There’s no center to the universe, but there are edges. Black holes are literally a place where the fabric of spacetime is bent to the point of breaking, and they also break our models of how the universe works.
Because black holes are the absolute boundary between what we know and what we don’t, this is a problem that cannot be solved by astronomers, physicists, or mathematicians alone.
It also requires philosophers and people who can bring a fresh perspective to these challenges – people who can push researchers to think differently. This interdisciplinary approach forces the brightest minds in cosmology to re-examine all of their assumptions.
Join us as we sit down with Avi Loeb, Chair of Harvard’s Department of Astronomy and one of the founders of the Black Hole Initiative, to learn everything we know about black holes.
Black Holes Bring Together Brilliant Minds
Modern physics is dominated by two major theories – general relativity and quantum mechanics. By and large, these theories don’t conflict with each other. But according to general relativity, black holes create a singularity – a point in spacetime with infinite density that is completely inescapable.
And according to quantum mechanics, that’s impossible. Black holes may hold the secret to reconciling these two theories and creating a unified understanding of physics.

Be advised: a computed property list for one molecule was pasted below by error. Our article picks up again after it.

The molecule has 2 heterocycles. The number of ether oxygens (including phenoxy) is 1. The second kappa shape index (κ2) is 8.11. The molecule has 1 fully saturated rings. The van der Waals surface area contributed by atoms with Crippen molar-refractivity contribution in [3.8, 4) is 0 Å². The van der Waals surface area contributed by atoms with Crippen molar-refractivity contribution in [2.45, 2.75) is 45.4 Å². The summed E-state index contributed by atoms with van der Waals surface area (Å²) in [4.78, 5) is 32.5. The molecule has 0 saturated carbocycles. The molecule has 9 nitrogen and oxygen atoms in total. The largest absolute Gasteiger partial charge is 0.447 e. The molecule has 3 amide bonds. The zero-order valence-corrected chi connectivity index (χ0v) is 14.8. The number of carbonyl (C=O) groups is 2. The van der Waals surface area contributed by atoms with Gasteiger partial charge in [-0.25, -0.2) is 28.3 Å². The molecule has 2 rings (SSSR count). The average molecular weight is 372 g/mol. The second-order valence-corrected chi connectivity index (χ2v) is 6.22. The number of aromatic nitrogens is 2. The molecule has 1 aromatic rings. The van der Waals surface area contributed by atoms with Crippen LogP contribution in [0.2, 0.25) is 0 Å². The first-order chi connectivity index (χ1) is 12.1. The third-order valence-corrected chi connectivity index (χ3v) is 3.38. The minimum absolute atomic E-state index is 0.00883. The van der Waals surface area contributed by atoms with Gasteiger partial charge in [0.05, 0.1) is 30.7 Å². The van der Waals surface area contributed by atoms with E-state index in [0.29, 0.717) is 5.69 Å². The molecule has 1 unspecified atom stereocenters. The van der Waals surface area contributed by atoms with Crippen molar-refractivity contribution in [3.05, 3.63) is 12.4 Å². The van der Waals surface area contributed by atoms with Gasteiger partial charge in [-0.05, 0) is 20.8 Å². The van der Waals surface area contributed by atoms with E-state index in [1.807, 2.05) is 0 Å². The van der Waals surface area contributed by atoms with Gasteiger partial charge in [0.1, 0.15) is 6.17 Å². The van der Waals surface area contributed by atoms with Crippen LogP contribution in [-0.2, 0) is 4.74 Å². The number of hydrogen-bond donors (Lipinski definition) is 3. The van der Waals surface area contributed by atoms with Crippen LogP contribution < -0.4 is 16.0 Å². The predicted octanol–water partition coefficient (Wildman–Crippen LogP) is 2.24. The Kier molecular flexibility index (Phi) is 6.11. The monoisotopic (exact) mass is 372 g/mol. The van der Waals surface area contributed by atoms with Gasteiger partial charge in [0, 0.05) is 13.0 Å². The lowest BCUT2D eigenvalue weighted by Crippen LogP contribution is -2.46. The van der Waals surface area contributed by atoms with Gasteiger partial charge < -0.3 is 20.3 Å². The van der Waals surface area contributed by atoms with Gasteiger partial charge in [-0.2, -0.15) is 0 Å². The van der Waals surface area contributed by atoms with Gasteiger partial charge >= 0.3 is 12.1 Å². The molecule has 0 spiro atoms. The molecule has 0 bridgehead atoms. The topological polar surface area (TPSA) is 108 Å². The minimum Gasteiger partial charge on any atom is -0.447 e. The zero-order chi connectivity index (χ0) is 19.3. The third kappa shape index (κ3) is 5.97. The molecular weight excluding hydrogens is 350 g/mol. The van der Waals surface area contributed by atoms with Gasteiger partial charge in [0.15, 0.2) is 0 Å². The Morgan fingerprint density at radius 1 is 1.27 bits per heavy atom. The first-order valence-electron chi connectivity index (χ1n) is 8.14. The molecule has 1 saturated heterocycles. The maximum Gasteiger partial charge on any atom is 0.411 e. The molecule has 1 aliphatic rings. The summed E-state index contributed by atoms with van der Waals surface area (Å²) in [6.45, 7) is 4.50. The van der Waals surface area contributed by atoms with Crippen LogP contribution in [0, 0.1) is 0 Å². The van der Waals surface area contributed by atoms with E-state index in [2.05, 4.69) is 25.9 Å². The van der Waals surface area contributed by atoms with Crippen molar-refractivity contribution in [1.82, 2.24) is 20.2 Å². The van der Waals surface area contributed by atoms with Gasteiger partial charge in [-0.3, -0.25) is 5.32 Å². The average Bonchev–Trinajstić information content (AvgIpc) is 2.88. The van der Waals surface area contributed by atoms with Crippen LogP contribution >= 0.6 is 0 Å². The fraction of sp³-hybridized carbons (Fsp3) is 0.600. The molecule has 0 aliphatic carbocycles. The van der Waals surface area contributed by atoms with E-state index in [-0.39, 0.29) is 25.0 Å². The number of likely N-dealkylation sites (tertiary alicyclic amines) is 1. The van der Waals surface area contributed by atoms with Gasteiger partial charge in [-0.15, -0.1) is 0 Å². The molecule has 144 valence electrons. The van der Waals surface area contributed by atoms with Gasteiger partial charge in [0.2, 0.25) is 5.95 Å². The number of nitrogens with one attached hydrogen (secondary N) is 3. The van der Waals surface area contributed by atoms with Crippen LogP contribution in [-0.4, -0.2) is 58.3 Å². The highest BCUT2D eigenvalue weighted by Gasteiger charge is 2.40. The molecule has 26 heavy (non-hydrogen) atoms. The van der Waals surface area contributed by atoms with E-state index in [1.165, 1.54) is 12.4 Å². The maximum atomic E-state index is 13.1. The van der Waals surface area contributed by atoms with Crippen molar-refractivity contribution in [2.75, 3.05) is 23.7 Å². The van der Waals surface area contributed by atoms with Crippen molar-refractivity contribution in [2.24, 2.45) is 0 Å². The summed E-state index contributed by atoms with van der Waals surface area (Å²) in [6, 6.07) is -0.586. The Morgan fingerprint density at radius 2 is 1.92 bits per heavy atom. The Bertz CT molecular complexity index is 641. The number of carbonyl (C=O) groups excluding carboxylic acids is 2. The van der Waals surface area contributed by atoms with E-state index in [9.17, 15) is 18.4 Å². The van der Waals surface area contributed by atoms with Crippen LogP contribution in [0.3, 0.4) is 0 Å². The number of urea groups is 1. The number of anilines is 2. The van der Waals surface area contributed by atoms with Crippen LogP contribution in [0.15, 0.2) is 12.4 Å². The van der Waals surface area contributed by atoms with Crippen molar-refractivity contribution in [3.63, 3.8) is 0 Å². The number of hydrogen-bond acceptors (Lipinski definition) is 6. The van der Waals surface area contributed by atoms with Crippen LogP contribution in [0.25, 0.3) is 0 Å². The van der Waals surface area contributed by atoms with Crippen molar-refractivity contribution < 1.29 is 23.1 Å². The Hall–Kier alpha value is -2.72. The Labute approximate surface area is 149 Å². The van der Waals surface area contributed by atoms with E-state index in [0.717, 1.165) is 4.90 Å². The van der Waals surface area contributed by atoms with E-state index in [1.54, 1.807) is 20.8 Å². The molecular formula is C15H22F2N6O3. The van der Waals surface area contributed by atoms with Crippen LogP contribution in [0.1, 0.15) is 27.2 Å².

The first image of black hole M87 was a milestone in many ways.
The now-famous image was created by the Event Horizon Telescope – a group of eight radio observatories across our planet that collected radio waves for understanding the black hole’s structure.
After its collection, 5 petabytes of data, the information was physically transported to central locations – MIT Haystack Observatory in Massachusetts and the Max Planck Institute for Radio Astronomy in Germany.
Rendering the final image took more collaboration – this time, between humans and computers.
The data collected from the Event Horizon Telescope is often referred to as a song played on a piano with missing keys. We can still infer the melody because we understand music.
However this time, scientists and researchers had to make sure there was no bias in their computer’s algorithms that would skew the collected data to fulfill expectations of what black holes should look like.
More Than a 5-Petabyte Image
Black holes represent a moment when our universe ends and folds back upon itself – literally a margin of spacetime – where relativity and quantum physics collide, where our models and theories all break in their own single understanding.
Back here on earth, black holes do something similar – they bring people together from different disciplines to create collisions of thought.
Cross-disciplinary dialogue isn’t always easy, but the Black Hole Initiative has led to a number of collaborations – not the least of these is the image itself.
Creating the first black hole image was an important milestone. But in many ways, the true value of the project lies in how it created an opportunity for researchers to change the way they explore the world as individuals and enabled them to work together to find the unlimited possibility of collaboration.
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